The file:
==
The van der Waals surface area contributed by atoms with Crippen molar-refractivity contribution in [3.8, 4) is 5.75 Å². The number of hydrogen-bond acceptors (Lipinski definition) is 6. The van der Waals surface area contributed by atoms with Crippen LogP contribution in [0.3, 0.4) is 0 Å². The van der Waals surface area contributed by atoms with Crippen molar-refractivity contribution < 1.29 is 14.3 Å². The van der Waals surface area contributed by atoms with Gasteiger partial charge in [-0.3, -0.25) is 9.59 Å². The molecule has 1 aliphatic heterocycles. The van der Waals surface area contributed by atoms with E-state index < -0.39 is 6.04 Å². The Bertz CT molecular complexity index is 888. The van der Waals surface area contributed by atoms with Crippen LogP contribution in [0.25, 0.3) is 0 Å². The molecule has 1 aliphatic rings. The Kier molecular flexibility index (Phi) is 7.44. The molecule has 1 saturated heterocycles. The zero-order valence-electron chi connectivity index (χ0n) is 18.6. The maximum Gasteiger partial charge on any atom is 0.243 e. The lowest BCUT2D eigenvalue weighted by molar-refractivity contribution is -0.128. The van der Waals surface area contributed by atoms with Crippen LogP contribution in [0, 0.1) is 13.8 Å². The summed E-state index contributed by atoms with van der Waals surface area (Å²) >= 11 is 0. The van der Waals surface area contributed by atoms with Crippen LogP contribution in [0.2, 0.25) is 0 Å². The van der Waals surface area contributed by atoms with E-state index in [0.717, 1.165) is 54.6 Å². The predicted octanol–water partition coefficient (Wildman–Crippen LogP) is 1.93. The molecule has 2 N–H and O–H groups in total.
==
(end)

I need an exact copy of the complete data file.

The van der Waals surface area contributed by atoms with Crippen molar-refractivity contribution in [3.8, 4) is 5.75 Å². The number of hydrogen-bond acceptors (Lipinski definition) is 6. The van der Waals surface area contributed by atoms with Crippen LogP contribution in [0.3, 0.4) is 0 Å². The van der Waals surface area contributed by atoms with Crippen molar-refractivity contribution < 1.29 is 14.3 Å². The van der Waals surface area contributed by atoms with Gasteiger partial charge in [-0.3, -0.25) is 9.59 Å². The molecule has 1 aliphatic heterocycles. The van der Waals surface area contributed by atoms with E-state index < -0.39 is 6.04 Å². The Bertz CT molecular complexity index is 888. The van der Waals surface area contributed by atoms with Crippen LogP contribution in [0.25, 0.3) is 0 Å². The molecule has 1 aliphatic rings. The Kier molecular flexibility index (Phi) is 7.44. The molecule has 1 saturated heterocycles. The zero-order valence-electron chi connectivity index (χ0n) is 18.6. The maximum Gasteiger partial charge on any atom is 0.243 e. The lowest BCUT2D eigenvalue weighted by molar-refractivity contribution is -0.128. The van der Waals surface area contributed by atoms with Crippen LogP contribution in [0, 0.1) is 13.8 Å². The summed E-state index contributed by atoms with van der Waals surface area (Å²) >= 11 is 0. The van der Waals surface area contributed by atoms with Crippen LogP contribution in [0.2, 0.25) is 0 Å². The van der Waals surface area contributed by atoms with E-state index in [0.717, 1.165) is 54.6 Å². The predicted octanol–water partition coefficient (Wildman–Crippen LogP) is 1.93. The molecule has 2 N–H and O–H groups in total.